Last week we covered driving terminology differences in the U.S. and the U.K. In part 2 of our 3 part series we’ll cover the differences in automotive terms.
Car maintenance is part of being a car owner. Every few thousand miles you get your oil changed, and wear and tear requires replacing parts. But if you’re in the USA and you call the repair shop to report a dent in your bonnet, they’re going to think you’re looking for the local milliner or haberdasher.
Here’s a list of common car parts and what they’re called in the US with their British equivalents:
US: HOOD | UK: BONNET
US: TRUNK | UK: BOOT
U.S. NAME: GLOVE COMPARTMENT | UK NAME: CHUBBY BOX
U.S. NAME: TRANSMISSION | UK NAME: GEARBOX
US: TIRE / TREAD | UK NAME: TYRE / TRACK
U.S. NAME: HUBCAP | UK NAME: NAVE PLATE
U.S. NAME: BACK-UP LIGHTS | UK NAME: REVERSING LIGHTS
U.S. NAME: BATTERY | UK NAME: ACCUMULATOR
U.S. NAME: TURN SIGNAL | UK NAME: INDICATOR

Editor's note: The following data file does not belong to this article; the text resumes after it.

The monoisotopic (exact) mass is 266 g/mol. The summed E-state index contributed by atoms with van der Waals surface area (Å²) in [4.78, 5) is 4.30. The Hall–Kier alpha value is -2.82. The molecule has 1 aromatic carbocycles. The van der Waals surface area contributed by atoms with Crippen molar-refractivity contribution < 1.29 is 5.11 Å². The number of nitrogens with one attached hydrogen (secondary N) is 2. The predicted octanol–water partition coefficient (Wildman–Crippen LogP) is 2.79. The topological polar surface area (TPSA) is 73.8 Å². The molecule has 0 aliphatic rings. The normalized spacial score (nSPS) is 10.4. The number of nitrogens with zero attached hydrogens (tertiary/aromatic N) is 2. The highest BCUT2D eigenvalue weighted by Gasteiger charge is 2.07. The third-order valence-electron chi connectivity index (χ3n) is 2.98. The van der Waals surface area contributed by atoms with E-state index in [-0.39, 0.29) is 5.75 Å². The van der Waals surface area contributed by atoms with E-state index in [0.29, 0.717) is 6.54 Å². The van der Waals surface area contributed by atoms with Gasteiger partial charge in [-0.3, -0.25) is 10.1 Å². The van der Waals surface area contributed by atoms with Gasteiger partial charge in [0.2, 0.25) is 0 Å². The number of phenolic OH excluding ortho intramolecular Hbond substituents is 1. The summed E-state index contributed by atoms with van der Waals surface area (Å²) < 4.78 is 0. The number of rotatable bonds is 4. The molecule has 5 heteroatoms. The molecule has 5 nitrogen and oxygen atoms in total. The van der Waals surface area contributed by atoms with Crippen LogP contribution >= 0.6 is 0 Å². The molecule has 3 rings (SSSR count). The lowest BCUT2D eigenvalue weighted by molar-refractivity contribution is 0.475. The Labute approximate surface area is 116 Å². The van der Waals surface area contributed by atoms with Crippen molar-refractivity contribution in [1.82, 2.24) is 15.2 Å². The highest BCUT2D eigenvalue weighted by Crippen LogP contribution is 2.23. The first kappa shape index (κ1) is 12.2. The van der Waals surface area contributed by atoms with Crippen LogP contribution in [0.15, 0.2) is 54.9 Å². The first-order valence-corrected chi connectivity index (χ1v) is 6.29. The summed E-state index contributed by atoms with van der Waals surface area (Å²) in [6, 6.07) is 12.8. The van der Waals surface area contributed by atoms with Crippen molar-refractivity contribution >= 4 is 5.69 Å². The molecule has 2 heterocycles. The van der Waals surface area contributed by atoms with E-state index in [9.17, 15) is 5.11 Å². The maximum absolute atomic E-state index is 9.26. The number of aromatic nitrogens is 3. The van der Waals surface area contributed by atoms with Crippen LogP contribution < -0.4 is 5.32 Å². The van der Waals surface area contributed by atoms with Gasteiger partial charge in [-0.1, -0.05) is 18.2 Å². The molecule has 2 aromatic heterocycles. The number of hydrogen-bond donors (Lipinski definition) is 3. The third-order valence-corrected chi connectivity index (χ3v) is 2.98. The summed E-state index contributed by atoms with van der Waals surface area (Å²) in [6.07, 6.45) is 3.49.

I’m sure we’ve missed a few. Let us know in the comment section below.
Each year, IAS places thousands of expats behind the wheel of their own vehicle. With over 50,000 customers and counting, IAS is the preferred global transportation provider. We know when relocating to another country an expat doesn’t always have the required local credit history or driving record to secure vehicle financing and insurance. Our direct manufacturer partnerships and privileged expatriate pricing programs make it possible to provide you with leasing, financing, and all-inclusive rental solutions with no local credit history or driving record.